A new study has found that hotter summers and wetter winters could further destabilize the habitat already described as “the most severely eroded in the world,” making it a perpetrator of global warming instead of mitigating it through proper conservation.
The former U.S. vice president will descend on Victoria September 29, then cross the Georgia Strait for an engagement that evening in Vancouver. After his address, expected to focus on daily actions to combat climate change, the audience will be treated to high tea at the venerable Empress Hotel.
The U.S. Interior Department last week proposed new regulations aimed at permanently legalizing high-altitude strip mining of coal, a ruthless process that has thus far ruined 1,200 miles of streams and hundreds of square miles of forests. Due to the financial might of the coal industry, neither Democratic nor Republican administrations have made a serious effort to curb this serial decapitation of Appalachian coal seams, but the Bush people have been especially resourceful in perpetuating it.
The Bush administration is expected to issue a regulation Friday to enshrine the coal mining practice of mountaintop removal, which involves blasting off the tops of mountains and dumping the rubble into valleys and streams. Apart from a multiplicity of other forms of environmental degradation, use of the technique will expand dependence on coal, the largest source of atmospheric CO2, and slow conversion from fossil to renewable fuels.
China, the world’s most populous nation as well as its biggest greenhouse-gas emitter, is forecast to experience as much as a 10 per cent cut in its annual grain harvest due to global warming.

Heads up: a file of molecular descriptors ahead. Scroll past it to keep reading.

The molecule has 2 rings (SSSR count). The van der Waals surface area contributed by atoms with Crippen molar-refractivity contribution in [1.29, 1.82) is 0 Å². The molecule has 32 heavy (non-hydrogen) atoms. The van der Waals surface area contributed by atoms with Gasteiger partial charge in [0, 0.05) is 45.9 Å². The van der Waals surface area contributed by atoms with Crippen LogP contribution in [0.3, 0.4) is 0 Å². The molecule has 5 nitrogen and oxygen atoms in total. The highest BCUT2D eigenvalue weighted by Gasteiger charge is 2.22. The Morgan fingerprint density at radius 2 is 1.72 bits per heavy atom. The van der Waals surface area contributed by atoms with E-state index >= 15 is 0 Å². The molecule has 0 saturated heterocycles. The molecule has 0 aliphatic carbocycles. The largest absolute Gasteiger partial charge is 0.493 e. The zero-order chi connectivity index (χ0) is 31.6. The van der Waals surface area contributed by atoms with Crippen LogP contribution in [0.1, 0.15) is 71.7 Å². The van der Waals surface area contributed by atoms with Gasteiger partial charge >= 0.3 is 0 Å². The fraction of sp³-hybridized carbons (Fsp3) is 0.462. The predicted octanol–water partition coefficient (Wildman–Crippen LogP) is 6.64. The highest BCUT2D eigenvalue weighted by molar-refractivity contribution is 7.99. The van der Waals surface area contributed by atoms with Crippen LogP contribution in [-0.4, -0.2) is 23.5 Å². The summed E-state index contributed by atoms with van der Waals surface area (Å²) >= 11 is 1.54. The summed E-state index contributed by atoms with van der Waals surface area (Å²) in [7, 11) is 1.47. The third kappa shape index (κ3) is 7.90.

In a case brought by environmentalists, a U.S. court has ruled the White House broke the law by failing to prepare studies and plans for dealing with climate change, and ordered the administration to produce the required documents by early next year.
A growing consensus of scientists and others says greenhouse gases are causing civil wars in places like Sudan and Afganistan. The conflicts are aggravated by a scarcity of resources due to floods and drought, which are caused by climate change.
As global warming redefines the rules of both nature and politics, environmentalists and their political allies have come to realize that logging is less harmful for the planet than unchecked sprawl. And $70 million has been earmarked in the state budget to prevent its forests from being converted to housing and commercial developments.
A new study based on more than 20 years’ of data from forests in Panama and Malaysia says climate change could force a 50 per cent reduction in the rate that tropical trees grow, severely eroding or even eliminating their ability to cleanse the air of carbon dioxide.